Violence Prevention & Response

Promote a culture of non-violence, support victims, and reduce the cycle of violence toward women and girls.

As a part of our 2013 OneVoice Educational Forum Series, we covered domestic violence and heard from women who experienced domestic violence, including a near-death survivor who was left for dead by her abuser.

Thursday, June 27, 2013
11:30 a.m. to 1:00 p.m.
YWCA, 525 S. Quincy, Enid, OK 73701

2013 OneVoice Educational Forum: Domestic Violence Agenda

11:30 – Registration
11:45 – Welcome & Introduction – Kristin Davis, OWC, Exec. Director
11:50 – Intimate Partner Violence – Dr. Janet Sullivan-Wilson,
OU Health Sciences Center, Founding Member of the OK DV Fatality Review Board
12:05 – Kathy Bell, MS, RN, Tulsa Police Department, Forensics Expert
12:20 – Viviana Rountree, YWCA Enid, Women’s Services Director
12:30 – Rebuilding of Lives – Speakers Panel of Domestic Violence Survivors;
moderated by Ayanna Najuma, Contributor to The Oklahoman
and principal, Lincoln-McLeod.
12:50 – Questions and Answers

Speaker Bios

Dr. Janet Sullivan-Wilson is a Founding Member of the (ODVFRB) and works at OU Health Sciences Center. Dr. Wilson is an Associate Professor in the University of Oklahoma Health Sciences Center, College of Nursing Doctoral Programs and Associate Director of Community Based Interdisciplinary Research for the Reynolds Center, Oklahoma City, Oklahoma. A highly sought after national and internationally recognized consultant, author, and researcher in the area of family violence, Dr. Wilson’s research focus is how women and children from different cultural, socio-economic backgrounds safely disengage from intimate partner violence. Dr. Wilson is a founding member of the Oklahoma Domestic Violence Fatality Review Board (ODVFRB) and served as chair, co-chair, and is currently an Oklahoma Attorney General appointed member to the now legislated ODVFRB to review all intimate partner homicides for the state. Analysis of case data from this board provided the initiative to develop an interdisciplinary, cross-university, and community based research team in Oklahoma to study, “Police Departments Use of a Lethality Assessment: An Evaluation,” that was funded by the National Institute of Justice (#2008-91147-MD-IJ). She is a consultant to the National Domestic Violence Fatality Review Initiative in Arizona where she assists states around the country to develop community fatality review teams to gather/analyze data to identify problems and solutions for prevention. With this national group she works with surviving family members and children of intimate partner homicides. She serves on the Advisory Board of the National Violent Death Reporting System for the Oklahoma Department of Health that analyzes data to identify problems, groups at most risk, and trends over time for violence prevention. She has served as a consultant to the National Institute of Justice, Washington, DC, on best practices to engage Native American/Alaskan Native communities in violence prevention research.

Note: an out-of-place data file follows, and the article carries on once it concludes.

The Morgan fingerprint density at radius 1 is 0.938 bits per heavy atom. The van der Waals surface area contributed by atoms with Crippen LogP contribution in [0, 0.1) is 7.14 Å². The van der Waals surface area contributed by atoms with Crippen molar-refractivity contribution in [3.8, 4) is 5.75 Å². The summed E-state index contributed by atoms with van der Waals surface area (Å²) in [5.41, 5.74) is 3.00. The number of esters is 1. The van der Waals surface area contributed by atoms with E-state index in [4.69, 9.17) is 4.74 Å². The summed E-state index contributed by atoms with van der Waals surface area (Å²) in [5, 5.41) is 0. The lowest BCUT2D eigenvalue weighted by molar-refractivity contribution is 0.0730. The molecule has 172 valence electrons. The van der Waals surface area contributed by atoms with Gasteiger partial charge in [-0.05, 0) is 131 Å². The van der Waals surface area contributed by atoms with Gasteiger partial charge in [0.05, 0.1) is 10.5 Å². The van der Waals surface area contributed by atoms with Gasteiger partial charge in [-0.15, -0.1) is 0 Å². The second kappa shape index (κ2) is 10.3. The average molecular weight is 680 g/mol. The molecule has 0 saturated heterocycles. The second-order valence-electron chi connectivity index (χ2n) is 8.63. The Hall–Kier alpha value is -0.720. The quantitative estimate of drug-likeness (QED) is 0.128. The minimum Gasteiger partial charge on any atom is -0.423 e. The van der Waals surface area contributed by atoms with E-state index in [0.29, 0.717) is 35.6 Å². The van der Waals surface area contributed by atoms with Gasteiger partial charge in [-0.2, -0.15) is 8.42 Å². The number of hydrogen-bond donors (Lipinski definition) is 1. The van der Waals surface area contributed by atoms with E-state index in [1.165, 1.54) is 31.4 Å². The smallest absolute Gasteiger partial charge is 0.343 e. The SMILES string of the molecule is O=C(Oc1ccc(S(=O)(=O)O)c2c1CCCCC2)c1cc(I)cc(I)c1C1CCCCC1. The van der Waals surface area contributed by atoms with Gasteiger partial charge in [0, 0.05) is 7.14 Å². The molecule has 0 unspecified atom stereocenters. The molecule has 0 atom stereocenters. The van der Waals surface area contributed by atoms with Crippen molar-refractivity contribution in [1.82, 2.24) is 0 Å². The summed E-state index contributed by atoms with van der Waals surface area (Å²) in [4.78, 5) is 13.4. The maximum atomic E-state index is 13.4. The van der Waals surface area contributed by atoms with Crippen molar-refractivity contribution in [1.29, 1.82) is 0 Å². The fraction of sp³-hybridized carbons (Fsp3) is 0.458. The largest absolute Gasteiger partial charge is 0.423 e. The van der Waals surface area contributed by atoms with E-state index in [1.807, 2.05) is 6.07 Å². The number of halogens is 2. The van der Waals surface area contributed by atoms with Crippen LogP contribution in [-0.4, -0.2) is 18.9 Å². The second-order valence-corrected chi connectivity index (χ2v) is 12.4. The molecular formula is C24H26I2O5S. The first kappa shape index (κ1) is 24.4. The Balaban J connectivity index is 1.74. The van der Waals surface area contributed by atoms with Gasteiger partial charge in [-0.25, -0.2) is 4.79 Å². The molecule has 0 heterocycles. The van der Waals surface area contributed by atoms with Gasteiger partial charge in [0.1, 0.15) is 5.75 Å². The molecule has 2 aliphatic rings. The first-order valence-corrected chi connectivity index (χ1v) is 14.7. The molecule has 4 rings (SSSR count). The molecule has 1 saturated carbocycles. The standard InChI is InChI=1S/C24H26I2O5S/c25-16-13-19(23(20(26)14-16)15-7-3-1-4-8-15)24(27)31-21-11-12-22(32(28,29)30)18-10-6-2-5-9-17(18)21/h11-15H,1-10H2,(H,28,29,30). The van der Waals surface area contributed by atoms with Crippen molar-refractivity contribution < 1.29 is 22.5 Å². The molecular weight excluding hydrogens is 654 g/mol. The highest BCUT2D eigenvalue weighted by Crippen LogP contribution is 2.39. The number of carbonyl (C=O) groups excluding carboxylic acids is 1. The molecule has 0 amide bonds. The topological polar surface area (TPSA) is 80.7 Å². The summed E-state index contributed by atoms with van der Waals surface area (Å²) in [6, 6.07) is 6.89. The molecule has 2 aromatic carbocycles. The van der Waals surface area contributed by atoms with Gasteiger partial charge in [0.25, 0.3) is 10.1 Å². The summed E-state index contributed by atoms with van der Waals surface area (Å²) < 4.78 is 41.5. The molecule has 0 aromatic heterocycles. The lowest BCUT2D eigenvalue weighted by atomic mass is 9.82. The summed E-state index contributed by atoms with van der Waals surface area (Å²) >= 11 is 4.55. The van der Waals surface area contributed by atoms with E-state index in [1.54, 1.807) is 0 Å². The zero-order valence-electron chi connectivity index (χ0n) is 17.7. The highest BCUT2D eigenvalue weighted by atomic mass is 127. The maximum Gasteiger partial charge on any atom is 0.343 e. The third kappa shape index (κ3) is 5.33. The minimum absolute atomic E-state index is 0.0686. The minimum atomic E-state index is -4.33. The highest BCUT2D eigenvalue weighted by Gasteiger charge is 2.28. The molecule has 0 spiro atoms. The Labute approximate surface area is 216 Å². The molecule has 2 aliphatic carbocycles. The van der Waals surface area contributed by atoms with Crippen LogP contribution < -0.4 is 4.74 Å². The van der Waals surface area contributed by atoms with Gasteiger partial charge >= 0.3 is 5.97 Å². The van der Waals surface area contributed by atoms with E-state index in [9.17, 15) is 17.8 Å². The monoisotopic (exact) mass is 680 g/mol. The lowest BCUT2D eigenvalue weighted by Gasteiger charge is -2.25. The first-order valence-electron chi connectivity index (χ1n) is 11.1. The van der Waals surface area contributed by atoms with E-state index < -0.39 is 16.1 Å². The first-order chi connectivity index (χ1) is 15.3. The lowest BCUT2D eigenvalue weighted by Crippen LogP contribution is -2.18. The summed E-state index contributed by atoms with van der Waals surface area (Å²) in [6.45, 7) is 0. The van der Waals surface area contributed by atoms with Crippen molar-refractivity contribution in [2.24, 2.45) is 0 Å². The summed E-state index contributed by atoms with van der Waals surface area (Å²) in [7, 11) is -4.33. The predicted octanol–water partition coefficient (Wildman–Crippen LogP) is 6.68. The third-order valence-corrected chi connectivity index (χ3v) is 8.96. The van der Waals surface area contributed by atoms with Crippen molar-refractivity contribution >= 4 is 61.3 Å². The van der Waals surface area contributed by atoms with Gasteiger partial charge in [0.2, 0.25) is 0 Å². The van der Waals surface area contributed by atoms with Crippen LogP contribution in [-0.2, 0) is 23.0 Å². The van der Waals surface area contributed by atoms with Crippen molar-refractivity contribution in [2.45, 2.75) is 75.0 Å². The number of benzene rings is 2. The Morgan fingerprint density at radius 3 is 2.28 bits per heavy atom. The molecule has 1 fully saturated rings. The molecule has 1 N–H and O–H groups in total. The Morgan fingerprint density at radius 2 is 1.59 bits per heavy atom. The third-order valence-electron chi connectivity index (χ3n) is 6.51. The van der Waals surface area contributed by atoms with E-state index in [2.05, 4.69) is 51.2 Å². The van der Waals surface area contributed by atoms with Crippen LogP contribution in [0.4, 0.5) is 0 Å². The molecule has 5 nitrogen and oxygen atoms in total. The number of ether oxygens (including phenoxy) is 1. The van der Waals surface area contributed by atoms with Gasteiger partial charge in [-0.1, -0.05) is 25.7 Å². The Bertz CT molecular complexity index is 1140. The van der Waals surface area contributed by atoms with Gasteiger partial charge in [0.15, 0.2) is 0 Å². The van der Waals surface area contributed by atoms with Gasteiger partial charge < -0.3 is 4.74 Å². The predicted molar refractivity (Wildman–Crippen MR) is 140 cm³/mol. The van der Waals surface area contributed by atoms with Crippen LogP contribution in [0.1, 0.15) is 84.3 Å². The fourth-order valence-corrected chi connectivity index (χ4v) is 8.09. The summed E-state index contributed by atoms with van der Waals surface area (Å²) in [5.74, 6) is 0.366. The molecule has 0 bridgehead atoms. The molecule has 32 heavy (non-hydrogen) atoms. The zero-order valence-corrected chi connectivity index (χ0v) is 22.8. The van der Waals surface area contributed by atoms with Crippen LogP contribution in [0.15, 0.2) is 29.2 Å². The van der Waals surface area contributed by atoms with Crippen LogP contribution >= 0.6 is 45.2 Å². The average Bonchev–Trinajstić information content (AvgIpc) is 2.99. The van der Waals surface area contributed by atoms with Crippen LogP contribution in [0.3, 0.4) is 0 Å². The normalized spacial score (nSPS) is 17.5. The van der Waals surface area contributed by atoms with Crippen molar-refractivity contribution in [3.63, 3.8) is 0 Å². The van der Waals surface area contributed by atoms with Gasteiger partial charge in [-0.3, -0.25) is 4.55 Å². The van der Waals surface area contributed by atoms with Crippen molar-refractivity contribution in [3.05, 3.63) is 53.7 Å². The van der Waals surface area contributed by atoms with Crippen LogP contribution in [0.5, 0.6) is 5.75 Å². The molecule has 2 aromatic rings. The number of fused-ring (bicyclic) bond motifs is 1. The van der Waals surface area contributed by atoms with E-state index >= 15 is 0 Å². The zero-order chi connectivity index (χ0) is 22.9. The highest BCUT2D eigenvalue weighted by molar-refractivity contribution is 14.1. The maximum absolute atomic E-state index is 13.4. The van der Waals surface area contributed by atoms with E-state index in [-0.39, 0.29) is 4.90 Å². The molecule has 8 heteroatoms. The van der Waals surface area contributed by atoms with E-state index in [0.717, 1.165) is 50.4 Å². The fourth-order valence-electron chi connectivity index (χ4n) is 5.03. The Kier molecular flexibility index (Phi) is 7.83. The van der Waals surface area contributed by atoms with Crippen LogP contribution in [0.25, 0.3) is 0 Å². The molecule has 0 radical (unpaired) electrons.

Kathy Bell is an MS, RN, and works as a Forensics Expert at the Tulsa Police Department. Ms. Bell joined the Tulsa Police Department in 1994. She provides the day to day operations management of the forensic nurse examiner programs. She is responsible for development of replication strategies and training programs that will facilitate other communities in providing forensic nurse examiner services. Ms. Bell is a forensic nurse, performing sexual assault, drug endangered children, domestic violence, and CODIS examinations in Tulsa, Oklahoma. She is certified as a Sexual Assault Nurse Examiner of Adults and Adolescents and Pediatrics (SANE-A and SANE-P) by the International Association of Forensic Nurses. She is an active member and Past-President of the International Association of Forensic Nurses. She is a member of the American Nurses Association and Oklahoma Nurses Association. She is a member of Academy on Violence and Abuse. She has participated on many task forces, advisory committees and forums regarding sexual assault, violence, and forensic nursing issues.
Viviana Rountree works as a Women’s Services Director at the YWCA Enid. Viviana Rountree moved to the United States in 1977 from Argentina and is fluent in Spanish. She grew up in Enid and graduated from Enid High School. She attended Northern Oklahoma College and Mid America Christian University, majoring in Business Administration and Ethics. She has been with the YWCA Enid for seven years. Viviana has worked as a manager in REFLECTIONS Halfway House, Court Advocate for the Crisis Center and is currently the Women’s Services Director. She has two children, Christian-25 and Nick-23.